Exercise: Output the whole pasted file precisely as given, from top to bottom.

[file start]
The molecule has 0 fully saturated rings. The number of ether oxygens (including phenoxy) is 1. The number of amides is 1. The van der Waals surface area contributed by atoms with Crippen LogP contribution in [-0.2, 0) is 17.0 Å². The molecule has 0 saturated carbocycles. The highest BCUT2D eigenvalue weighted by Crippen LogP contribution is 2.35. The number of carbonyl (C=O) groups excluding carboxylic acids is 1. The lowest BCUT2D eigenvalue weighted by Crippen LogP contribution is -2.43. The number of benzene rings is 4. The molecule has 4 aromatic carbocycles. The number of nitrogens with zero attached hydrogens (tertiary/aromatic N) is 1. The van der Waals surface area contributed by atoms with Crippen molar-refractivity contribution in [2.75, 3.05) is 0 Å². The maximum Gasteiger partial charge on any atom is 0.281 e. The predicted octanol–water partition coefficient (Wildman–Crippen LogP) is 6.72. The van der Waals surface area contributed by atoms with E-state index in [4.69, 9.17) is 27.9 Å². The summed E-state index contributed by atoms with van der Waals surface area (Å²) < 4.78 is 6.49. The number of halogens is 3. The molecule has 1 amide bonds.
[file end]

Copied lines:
The molecule has 0 fully saturated rings. The number of ether oxygens (including phenoxy) is 1. The number of amides is 1. The van der Waals surface area contributed by atoms with Crippen LogP contribution in [-0.2, 0) is 17.0 Å². The molecule has 0 saturated carbocycles. The highest BCUT2D eigenvalue weighted by Crippen LogP contribution is 2.35. The number of carbonyl (C=O) groups excluding carboxylic acids is 1. The lowest BCUT2D eigenvalue weighted by Crippen LogP contribution is -2.43. The number of benzene rings is 4. The molecule has 4 aromatic carbocycles. The number of nitrogens with zero attached hydrogens (tertiary/aromatic N) is 1. The van der Waals surface area contributed by atoms with Crippen molar-refractivity contribution in [2.75, 3.05) is 0 Å². The maximum Gasteiger partial charge on any atom is 0.281 e. The predicted octanol–water partition coefficient (Wildman–Crippen LogP) is 6.72. The van der Waals surface area contributed by atoms with E-state index in [4.69, 9.17) is 27.9 Å². The summed E-state index contributed by atoms with van der Waals surface area (Å²) < 4.78 is 6.49. The number of halogens is 3. The molecule has 1 amide bonds.